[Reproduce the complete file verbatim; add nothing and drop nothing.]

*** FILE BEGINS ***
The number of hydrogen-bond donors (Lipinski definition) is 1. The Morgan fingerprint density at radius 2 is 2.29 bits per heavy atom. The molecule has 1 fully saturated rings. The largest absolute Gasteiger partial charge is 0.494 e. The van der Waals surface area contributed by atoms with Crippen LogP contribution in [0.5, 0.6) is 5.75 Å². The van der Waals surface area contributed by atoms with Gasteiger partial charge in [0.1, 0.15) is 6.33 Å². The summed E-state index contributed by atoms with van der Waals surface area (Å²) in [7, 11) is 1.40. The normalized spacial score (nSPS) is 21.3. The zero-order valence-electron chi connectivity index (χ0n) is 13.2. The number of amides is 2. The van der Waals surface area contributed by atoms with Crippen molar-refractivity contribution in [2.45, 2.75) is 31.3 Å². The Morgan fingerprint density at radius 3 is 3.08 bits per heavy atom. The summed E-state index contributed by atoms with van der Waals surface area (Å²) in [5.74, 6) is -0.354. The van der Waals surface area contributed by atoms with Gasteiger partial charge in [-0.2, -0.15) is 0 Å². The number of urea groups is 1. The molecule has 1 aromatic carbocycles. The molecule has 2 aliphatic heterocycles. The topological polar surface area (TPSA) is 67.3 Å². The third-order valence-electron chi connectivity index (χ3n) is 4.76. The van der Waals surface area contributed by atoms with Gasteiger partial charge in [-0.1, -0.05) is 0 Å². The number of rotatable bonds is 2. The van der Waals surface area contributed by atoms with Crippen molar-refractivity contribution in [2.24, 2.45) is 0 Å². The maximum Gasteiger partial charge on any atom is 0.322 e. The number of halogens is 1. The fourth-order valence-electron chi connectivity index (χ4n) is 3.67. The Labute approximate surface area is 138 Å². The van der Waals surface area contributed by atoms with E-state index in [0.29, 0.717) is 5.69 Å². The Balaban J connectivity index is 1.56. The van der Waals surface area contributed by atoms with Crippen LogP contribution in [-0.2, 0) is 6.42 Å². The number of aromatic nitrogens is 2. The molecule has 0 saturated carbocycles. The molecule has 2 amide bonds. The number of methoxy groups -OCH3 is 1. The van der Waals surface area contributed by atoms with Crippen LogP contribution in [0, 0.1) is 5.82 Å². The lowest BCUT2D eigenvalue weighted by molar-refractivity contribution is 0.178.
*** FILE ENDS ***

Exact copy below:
The number of hydrogen-bond donors (Lipinski definition) is 1. The Morgan fingerprint density at radius 2 is 2.29 bits per heavy atom. The molecule has 1 fully saturated rings. The largest absolute Gasteiger partial charge is 0.494 e. The van der Waals surface area contributed by atoms with Crippen LogP contribution in [0.5, 0.6) is 5.75 Å². The van der Waals surface area contributed by atoms with Gasteiger partial charge in [0.1, 0.15) is 6.33 Å². The summed E-state index contributed by atoms with van der Waals surface area (Å²) in [7, 11) is 1.40. The normalized spacial score (nSPS) is 21.3. The zero-order valence-electron chi connectivity index (χ0n) is 13.2. The number of amides is 2. The van der Waals surface area contributed by atoms with Crippen molar-refractivity contribution in [2.45, 2.75) is 31.3 Å². The Morgan fingerprint density at radius 3 is 3.08 bits per heavy atom. The summed E-state index contributed by atoms with van der Waals surface area (Å²) in [5.74, 6) is -0.354. The van der Waals surface area contributed by atoms with Gasteiger partial charge in [-0.2, -0.15) is 0 Å². The number of urea groups is 1. The molecule has 1 aromatic carbocycles. The molecule has 2 aliphatic heterocycles. The topological polar surface area (TPSA) is 67.3 Å². The third-order valence-electron chi connectivity index (χ3n) is 4.76. The van der Waals surface area contributed by atoms with Gasteiger partial charge in [-0.1, -0.05) is 0 Å². The number of rotatable bonds is 2. The van der Waals surface area contributed by atoms with Crippen molar-refractivity contribution in [2.24, 2.45) is 0 Å². The maximum Gasteiger partial charge on any atom is 0.322 e. The number of halogens is 1. The fourth-order valence-electron chi connectivity index (χ4n) is 3.67. The Labute approximate surface area is 138 Å². The van der Waals surface area contributed by atoms with E-state index in [0.29, 0.717) is 5.69 Å². The Balaban J connectivity index is 1.56. The van der Waals surface area contributed by atoms with Crippen LogP contribution in [-0.2, 0) is 6.42 Å². The number of aromatic nitrogens is 2. The molecule has 0 saturated carbocycles. The molecule has 2 amide bonds. The number of methoxy groups -OCH3 is 1. The van der Waals surface area contributed by atoms with Crippen LogP contribution in [0, 0.1) is 5.82 Å². The lowest BCUT2D eigenvalue weighted by molar-refractivity contribution is 0.178.